KC: Most of my novels are set in New York City, where I lived for 20 years, mostly in north Brooklyn. Some places seem to have a complex, almost contradictory richness of both history and forward motion, qualities that suggest plot and lend themselves to stories. Greenpoint, for example, has a sepia cast to its air that reminds me of old photographs. It feels like a small town, its ways preserved, its old-timers stubborn, its storefronts pointing back to the past. Manhattan is just across the river – down almost every side street of Greenpoint are views of the spangled, sparkling, soaring island city. The air is electric and urban, but the flavor is historical and local, and this deeply influences the way people behave there, especially with the recent influx of young artists and entrepreneurs. Greenpoint is caught in a very strong cross-current of constant change, but the power it exerts on everyone who moves there is equally strong. It preserves itself.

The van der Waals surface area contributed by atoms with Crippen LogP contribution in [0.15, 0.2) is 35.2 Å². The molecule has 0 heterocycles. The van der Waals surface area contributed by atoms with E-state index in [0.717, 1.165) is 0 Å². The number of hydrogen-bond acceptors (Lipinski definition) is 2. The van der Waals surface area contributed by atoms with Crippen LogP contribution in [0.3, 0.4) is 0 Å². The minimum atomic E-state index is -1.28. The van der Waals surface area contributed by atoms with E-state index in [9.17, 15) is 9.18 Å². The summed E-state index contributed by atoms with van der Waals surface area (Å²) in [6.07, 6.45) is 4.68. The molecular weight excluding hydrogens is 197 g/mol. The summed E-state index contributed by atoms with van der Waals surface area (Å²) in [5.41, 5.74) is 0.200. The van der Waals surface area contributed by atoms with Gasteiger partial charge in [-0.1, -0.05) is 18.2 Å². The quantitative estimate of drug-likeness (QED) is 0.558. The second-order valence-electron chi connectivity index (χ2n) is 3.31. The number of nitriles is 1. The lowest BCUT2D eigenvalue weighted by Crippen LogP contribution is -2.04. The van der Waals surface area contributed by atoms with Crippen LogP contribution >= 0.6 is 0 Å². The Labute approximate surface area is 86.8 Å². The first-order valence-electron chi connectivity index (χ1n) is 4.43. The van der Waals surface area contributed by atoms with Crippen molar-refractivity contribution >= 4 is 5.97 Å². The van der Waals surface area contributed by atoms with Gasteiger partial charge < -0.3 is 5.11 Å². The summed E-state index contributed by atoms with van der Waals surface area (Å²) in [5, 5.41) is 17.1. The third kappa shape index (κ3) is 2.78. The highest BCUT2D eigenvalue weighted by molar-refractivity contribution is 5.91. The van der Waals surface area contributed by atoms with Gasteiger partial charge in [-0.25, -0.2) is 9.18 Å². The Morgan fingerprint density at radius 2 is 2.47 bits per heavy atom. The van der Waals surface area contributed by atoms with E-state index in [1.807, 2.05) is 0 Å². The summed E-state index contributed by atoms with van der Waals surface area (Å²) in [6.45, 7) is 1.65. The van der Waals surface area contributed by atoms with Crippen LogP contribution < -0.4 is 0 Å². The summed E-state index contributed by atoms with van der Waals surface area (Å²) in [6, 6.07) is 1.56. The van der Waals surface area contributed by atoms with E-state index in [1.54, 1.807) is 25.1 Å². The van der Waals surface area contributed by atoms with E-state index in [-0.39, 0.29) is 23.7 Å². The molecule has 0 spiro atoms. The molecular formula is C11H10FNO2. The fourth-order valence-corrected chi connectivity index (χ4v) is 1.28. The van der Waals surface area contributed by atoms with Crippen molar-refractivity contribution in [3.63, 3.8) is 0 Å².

After living in Brooklyn for so many years, a place where I had so much history, moving to New England has felt like a fresh, new start. I don’t know many people here yet, and I have no history here, either. I feel fairly anonymous and perfectly serene here – a rare luxury for a writer, but I’m sure is only temporary. Places have a way of accruing weight and depth the longer we live in them, so I’m enjoying it as long as it lasts. I had wanted to write Blue Plate Special for many years, and I started it as soon as I moved to Maine. Something about New England freed me to do so – to recollect the strong emotions of the past in tranquility, to paraphrase Wordsworth.
LE: What connections do you see between the daily routine of writing and cooking?